Size: 7.5 inches

Weight: 1.4-3.4 ounces

Wingspan: 13-16 inches

Hairy woodpeckers are sometimes confused with downy woodpeckers, but you can tell the difference between the two because hairy woodpeckers are bigger.

They have a long bill that is nearly the same length as their head, which further sets them apart from downy woodpeckers. Their bodies are black and white, and you can tell the genders apart because the adult males have a little red spot on the back of their heads.

These pretty birds aren’t as common in cities as downy woodpeckers, but you can still see them in cemeteries, parks, suburban neighborhoods, and other quiet wooded or open areas. They will also visit suet feeders.

Hairy woodpeckers don’t migrate. They stay in the same region all year round. They make their nests in the cavities of dead trees. Research published in The Journal of Wildlife Management found that they prefer forests that have recently burned.

Populations have been declining in recent years because they’re losing their habitat, but they also face pressure from invasive birds like European starlings, which take over their nests.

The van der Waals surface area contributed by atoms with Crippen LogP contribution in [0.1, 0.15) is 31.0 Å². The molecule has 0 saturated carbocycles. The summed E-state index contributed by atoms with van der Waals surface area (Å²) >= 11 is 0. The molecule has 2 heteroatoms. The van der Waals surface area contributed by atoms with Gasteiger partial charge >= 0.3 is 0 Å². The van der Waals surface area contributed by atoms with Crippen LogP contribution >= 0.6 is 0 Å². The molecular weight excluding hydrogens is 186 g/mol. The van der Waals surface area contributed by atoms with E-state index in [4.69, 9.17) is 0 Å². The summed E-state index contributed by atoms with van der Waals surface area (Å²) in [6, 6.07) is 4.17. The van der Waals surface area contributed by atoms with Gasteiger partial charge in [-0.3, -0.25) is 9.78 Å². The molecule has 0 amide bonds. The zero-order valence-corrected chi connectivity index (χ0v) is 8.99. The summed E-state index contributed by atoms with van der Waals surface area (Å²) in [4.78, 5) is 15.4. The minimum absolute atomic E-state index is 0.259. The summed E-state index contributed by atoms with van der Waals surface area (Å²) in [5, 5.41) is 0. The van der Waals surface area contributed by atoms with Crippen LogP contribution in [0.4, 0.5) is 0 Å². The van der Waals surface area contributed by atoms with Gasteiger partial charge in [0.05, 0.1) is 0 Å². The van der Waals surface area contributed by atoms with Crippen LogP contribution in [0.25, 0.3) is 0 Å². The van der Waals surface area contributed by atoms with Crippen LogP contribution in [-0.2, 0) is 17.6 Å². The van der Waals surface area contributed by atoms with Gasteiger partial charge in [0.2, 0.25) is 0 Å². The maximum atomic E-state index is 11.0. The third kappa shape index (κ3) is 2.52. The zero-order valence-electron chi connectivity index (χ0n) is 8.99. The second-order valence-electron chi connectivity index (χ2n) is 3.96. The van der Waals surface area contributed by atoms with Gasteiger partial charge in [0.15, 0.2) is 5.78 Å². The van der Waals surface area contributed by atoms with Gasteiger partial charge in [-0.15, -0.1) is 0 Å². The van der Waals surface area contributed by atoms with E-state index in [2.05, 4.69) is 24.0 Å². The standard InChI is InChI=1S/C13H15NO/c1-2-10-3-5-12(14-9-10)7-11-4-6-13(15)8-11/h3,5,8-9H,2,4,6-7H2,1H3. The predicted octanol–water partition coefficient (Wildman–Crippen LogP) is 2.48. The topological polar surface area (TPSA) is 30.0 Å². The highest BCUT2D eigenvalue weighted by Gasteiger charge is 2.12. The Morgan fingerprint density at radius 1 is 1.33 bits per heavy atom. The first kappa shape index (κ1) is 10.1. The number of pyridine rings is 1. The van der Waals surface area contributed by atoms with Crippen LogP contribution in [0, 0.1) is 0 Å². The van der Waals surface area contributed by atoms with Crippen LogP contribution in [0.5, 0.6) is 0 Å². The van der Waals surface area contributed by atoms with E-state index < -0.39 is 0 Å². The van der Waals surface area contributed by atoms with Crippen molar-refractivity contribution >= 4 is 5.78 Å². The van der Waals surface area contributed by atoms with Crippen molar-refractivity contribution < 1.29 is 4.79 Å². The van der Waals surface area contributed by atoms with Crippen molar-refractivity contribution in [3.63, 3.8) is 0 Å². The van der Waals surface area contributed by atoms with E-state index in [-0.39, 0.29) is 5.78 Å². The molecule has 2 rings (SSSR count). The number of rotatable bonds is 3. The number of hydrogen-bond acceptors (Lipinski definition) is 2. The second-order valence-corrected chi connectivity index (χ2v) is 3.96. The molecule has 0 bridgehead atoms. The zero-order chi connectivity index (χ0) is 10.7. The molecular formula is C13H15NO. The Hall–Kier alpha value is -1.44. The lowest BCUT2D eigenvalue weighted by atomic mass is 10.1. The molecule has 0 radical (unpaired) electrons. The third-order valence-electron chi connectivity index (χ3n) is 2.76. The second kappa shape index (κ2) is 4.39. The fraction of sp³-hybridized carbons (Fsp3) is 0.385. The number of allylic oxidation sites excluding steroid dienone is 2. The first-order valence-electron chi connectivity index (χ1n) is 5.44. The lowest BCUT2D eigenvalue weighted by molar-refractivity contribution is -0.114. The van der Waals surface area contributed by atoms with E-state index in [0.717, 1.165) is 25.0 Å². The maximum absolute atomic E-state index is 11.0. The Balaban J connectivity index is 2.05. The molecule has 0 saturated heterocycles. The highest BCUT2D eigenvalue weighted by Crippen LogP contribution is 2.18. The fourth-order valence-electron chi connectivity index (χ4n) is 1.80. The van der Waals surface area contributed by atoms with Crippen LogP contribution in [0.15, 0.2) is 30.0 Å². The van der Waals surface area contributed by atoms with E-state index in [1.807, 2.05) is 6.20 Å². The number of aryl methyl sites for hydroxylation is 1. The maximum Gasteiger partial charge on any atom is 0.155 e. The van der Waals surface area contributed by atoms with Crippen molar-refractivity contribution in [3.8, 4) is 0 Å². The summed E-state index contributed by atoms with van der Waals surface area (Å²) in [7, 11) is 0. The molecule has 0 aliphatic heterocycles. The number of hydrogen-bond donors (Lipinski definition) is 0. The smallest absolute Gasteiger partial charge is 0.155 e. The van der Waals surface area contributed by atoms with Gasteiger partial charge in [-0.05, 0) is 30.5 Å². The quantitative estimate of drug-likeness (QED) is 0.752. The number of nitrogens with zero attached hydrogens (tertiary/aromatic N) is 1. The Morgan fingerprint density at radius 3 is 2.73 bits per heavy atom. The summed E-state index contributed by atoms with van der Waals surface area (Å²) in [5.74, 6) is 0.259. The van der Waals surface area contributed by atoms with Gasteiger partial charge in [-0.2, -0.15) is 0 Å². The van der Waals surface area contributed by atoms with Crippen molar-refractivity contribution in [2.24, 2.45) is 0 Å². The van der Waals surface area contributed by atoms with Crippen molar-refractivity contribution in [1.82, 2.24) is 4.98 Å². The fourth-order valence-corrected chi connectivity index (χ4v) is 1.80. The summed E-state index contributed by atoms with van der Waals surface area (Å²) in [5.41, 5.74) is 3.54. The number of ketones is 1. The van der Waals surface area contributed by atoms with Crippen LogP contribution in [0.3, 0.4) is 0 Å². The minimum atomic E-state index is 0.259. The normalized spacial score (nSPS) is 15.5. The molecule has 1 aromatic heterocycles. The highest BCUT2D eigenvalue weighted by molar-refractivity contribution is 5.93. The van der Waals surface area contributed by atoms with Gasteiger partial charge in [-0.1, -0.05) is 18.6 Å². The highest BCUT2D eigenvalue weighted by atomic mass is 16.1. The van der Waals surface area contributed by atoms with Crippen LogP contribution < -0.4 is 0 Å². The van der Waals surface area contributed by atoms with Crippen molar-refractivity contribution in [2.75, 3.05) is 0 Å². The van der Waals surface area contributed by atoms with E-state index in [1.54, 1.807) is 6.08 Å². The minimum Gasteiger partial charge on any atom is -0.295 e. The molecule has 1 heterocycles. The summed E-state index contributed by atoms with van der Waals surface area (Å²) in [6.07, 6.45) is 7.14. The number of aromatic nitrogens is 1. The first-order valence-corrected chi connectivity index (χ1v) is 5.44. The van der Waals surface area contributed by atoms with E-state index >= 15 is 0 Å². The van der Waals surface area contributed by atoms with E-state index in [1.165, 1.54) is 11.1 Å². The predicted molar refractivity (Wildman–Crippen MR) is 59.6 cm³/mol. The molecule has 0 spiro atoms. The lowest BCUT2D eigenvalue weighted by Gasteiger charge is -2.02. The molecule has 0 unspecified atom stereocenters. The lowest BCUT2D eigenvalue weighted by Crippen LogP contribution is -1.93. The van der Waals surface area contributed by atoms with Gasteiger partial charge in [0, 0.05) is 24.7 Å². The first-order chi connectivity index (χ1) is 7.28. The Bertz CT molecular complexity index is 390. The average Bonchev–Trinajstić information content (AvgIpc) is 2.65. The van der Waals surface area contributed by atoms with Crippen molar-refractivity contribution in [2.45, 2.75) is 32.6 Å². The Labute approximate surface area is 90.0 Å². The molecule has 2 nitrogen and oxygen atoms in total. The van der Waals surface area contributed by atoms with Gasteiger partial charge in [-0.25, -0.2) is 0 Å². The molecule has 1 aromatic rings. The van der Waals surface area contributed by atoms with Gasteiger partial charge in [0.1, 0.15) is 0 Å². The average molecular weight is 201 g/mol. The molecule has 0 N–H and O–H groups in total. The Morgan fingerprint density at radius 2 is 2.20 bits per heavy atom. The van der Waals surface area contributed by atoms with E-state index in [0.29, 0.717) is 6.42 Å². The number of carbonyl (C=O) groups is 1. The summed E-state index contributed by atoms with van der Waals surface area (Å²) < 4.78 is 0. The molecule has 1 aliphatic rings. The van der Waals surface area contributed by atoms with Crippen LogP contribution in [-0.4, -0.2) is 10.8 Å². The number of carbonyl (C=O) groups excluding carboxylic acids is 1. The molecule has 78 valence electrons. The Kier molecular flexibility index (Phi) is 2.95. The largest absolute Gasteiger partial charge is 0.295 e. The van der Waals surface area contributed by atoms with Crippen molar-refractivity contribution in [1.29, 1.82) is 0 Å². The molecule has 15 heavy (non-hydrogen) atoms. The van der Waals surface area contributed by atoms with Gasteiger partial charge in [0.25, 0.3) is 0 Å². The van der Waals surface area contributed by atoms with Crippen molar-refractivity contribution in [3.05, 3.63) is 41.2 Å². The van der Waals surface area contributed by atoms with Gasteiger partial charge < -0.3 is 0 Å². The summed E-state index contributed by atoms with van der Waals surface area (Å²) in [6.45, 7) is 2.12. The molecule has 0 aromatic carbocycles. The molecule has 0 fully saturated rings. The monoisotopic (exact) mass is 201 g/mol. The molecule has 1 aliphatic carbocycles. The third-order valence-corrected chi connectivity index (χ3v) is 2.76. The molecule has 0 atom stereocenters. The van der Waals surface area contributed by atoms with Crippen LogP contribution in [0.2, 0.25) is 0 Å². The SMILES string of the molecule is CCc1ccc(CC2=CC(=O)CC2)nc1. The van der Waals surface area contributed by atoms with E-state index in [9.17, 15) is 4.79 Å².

8. Pileated Woodpecker

pileated woodpecker
Male Pileated Woodpecker

Scientific name: Dryocopus pileatus

Size: 16-19 inches

Weight: 9-14 ounces

Wingspan: 30 inches

The pileated woodpecker is the largest woodpecker in Florida and only lives in the northern part of Florida in forested areas. They often make their nests in utility poles or high up in tall trees in deadwood. Their favorite snack is carpenter ants, which they will dig rectangular holes deep into the wood to find.

They’ll also eat berries and nuts and have even been known to consume poison ivy berries. You may see them foraging on the ground now and then for food, but they usually stick to the trees.

These striking woodpeckers are primarily black and white, but they stand out because of their bright red crest. The males also have a red stripe on the side of their faces. These are larger birds, about the same size as a crow.

The pileated woodpecker doesn’t migrate. It stays in the same area year after year. They will, however, move their nest if the eggs fall out of it or if they’re disturbed.

The cartoon bird Woody Woodpecker is thought to have been based on this species.

9. Northern Flicker

northern flicker
Male Northern Flicker

Scientific name: Colaptes auratus

Size: 11-12 inches

Weight:  4-6.5 ounces

Wingspan: 16.5-20 inches

The beautiful northern flicker lives in open habitats near trees and in parks and cemeteries. They are a frequent visitor to suet feeders in suburban and urban yards. Unlike some woodpeckers in Florida, they like to hunt around on the ground rather than in the trees.